Where in your production process do you tend to bottleneck? Most manufacturers have a step in their production process where product often ends up piling up resulting in less work being able to be shipped or charged to a customer. Far too often this area happens to be the painting process. It is not hard to see why either, paint can take upwards of 6 hours without any assistance in drying. This means that even though the rest of your shop may be able to produce 4 of an item a day, the paint shop can only handle one or maybe two at a time. The result can often be significant loss of profit as your wait for your paint shop to finish doing its job. While this is a bleak picture it doesn’t have to be, the solution for solvent based coatings is adding heat and a bake cycle to your finishing process.
Caution is needed when the term heat is used though, this heat cannot be created by a flame near the end product. So the solution is heated air that is brought into your paint booth. In addition to helping accelerate dry time a heated paint booth also allows for operator comfort during cold months of weather. It also prevents you from removing all the hot or cool air from your shop due to the fan of your spray booth pulling all the air from the building. We generally recommend that a building have enough heated air to withstand a minimum of 20 minutes of the booth running before it evacuates all air from the building. If your booth will remove all your air faster than 20 minutes, heated air for the booth is essential. This is because if air is removed faster than 20 minutes it can create excess negative pressure on your building as a whole and realistically you will not want to paint in cold months.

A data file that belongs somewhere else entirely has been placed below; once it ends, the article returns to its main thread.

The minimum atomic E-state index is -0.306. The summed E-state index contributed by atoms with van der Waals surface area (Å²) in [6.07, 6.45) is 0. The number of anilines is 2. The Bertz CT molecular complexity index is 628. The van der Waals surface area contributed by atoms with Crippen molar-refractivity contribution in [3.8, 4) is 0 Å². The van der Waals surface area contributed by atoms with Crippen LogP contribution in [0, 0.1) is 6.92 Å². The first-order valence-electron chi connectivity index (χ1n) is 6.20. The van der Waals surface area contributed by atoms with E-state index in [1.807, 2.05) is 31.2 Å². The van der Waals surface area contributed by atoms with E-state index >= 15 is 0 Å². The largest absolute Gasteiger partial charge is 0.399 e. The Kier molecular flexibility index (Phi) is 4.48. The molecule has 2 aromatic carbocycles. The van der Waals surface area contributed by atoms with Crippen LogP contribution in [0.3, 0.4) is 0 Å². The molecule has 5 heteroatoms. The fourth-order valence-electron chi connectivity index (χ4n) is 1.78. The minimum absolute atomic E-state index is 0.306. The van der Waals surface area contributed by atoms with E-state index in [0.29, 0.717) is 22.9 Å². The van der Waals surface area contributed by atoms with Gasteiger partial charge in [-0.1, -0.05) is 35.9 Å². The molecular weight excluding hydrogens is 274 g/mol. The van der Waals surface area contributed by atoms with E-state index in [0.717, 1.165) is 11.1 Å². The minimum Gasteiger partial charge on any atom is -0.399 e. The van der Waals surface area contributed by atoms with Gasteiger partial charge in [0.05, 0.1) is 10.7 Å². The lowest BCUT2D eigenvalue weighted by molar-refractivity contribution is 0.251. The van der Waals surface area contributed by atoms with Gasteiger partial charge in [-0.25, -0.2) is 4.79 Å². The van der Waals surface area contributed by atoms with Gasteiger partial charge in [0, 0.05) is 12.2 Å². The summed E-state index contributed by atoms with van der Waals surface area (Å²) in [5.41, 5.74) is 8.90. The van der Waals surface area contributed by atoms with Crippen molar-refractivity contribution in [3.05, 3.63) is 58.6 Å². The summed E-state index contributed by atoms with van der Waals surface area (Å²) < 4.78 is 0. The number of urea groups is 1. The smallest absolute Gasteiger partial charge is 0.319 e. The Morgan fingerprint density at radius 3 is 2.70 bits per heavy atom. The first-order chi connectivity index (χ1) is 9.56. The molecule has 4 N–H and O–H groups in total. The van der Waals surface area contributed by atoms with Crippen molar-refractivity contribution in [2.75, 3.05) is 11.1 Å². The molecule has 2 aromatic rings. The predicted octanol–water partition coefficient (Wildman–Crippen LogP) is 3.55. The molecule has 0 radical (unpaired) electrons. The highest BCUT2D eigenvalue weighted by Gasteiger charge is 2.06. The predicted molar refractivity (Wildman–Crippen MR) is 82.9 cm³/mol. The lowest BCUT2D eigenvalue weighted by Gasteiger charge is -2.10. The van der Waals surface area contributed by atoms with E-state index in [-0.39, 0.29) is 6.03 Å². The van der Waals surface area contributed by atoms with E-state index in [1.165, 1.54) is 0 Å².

While it is all good to consider the benefits for operator comfort and safety of your building the best benefit to most is the increased production. To know just how much time a bake cycle on an air make up unit can reduce your finishing process you have to review the technical data sheets for your coating. Within the technical data sheet their is a section that usually states the dry time at room temperature and at an elevated temperature (typically around 120 – 140 F). The difference between the two numbers (room vs elevated temperature) will provide you the increase you can expect in production. Once you know the numbers difference you can then calculate how much more money can be made selling the increased number of your products a day, assuming your market tolerates an increase in product availability. Then you can compare that increased production to the initial and ongoing costs of an air make up unit with a bake cycle. Primarily the air make up will have an upfront equipment expense as well as an ongoing gas supply expense. It is important to work with your gas company to determine the ongoing costs of using the booth and they will help you based on the air make up size, hours of operation, and other factors. With this information you can then evaluate the cost and benefit of investing in increasing your production ability.
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